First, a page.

Composition, seasonal abundance and within-plant distribution of Thysanoptera species associated with seedless grapes (Sultana) in districts of Manisa, Turkey

Ozsemerci F., AKŞİT T., Tunc I.

TURKIYE ENTOMOLOJI DERGISI-TURKISH JOURNAL OF ENTOMOLOGY, vol.35, no.1, pp.103-118, 2011 (SCI-Expanded) identifier identifier

  • Publication Type: Article / Article
  • Volume: 35 Issue: 1
  • Publication Date: 2011
  • Journal Indexes: Science Citation Index Expanded (SCI-EXPANDED), Scopus, TR DİZİN (ULAKBİM)
  • Page Numbers: pp.103-118
  • Keywords: Vitis vinifera var. sultana, Rubiothrips vitis, Frankliniella occidentalis, Drepanothrips reuteri, Thrips tabaci, THRIPS THYSANOPTERA
  • Akdeniz University Affiliated: Yes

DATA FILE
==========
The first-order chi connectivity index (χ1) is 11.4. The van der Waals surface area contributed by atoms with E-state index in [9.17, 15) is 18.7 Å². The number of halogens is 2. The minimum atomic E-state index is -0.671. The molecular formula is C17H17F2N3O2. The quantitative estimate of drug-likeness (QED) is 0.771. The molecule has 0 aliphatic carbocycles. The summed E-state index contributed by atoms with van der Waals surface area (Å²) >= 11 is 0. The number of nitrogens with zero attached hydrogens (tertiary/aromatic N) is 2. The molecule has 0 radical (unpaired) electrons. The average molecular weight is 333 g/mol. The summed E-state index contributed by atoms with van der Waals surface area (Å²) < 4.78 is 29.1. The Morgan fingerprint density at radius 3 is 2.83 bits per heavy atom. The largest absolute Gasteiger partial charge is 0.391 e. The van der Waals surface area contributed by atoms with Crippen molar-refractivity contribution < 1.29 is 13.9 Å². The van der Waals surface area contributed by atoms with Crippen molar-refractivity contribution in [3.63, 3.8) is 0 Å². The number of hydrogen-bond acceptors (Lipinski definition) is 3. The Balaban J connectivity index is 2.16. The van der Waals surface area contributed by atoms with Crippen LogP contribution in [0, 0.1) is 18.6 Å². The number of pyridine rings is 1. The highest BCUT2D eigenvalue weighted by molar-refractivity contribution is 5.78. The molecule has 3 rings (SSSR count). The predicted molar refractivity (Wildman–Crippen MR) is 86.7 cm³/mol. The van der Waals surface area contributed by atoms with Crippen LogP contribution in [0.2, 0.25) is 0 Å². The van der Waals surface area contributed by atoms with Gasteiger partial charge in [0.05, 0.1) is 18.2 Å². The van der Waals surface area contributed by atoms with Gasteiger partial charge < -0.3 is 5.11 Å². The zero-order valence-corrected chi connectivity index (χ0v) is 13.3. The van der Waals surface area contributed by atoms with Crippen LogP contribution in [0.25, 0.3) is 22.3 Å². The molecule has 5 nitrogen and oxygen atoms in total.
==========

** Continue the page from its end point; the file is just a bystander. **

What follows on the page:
This study investigated the species composition of Thysanoptera and the within-plant distribution, abundance and relation to plant phenology of major species on Round Seedless grapes (Vitis vinifera L. var. Sultana) in the Manisa Province, Turkey in 2003-2005. Monthly surveys were conducted in 41 vineyards in 11 districts of the province starting with bud burst (early April) and ending with complete defoliation (late November). Thrips were collected by beating plants in the field or by examining plant samples in the laboratory. A total of 35 Thysanoptera species was recorded. The most common and abundant species were (in descending order): Rubiothrips vitis (Priesner, 1933), Thrips tabaci (Lindeman, 1889), Mycterothrips albidicornis (Knechtel, 1923) + M. tschirkunae (Jachontov, 1961), Frankliniella occidentalis (Pergande, 1895) and Drepanothrips reuteri Uzel, 1895 (Thripidae). All major species were present in varying numbers from shoot growth to post-harvest. The highest thrips densities were attained during bud burst and early shoot growth, when R. vitis was the only species detected. Thereafter, R. vitis number declined sharply. Other major species, with the exception of T. tabaci, tended to increase before fruit ripening and/or afterwards. The most abundant species on different parts of the grapevines were as follows: T. tabaci, D. reuteri and R. vitis on leaves and shoots; T. tabaci, D. reuteri and F. occidentalis in flowers and D. reuteri in bunches. R. vitis has the highest potential to pose a threat to seedless grapes. The abundance of F. occidentalis is low; therefore, the incidence of scars or spots on berries attributed to it and quarantine problems stemming from its presence in exported table grapes are expected to be minimal.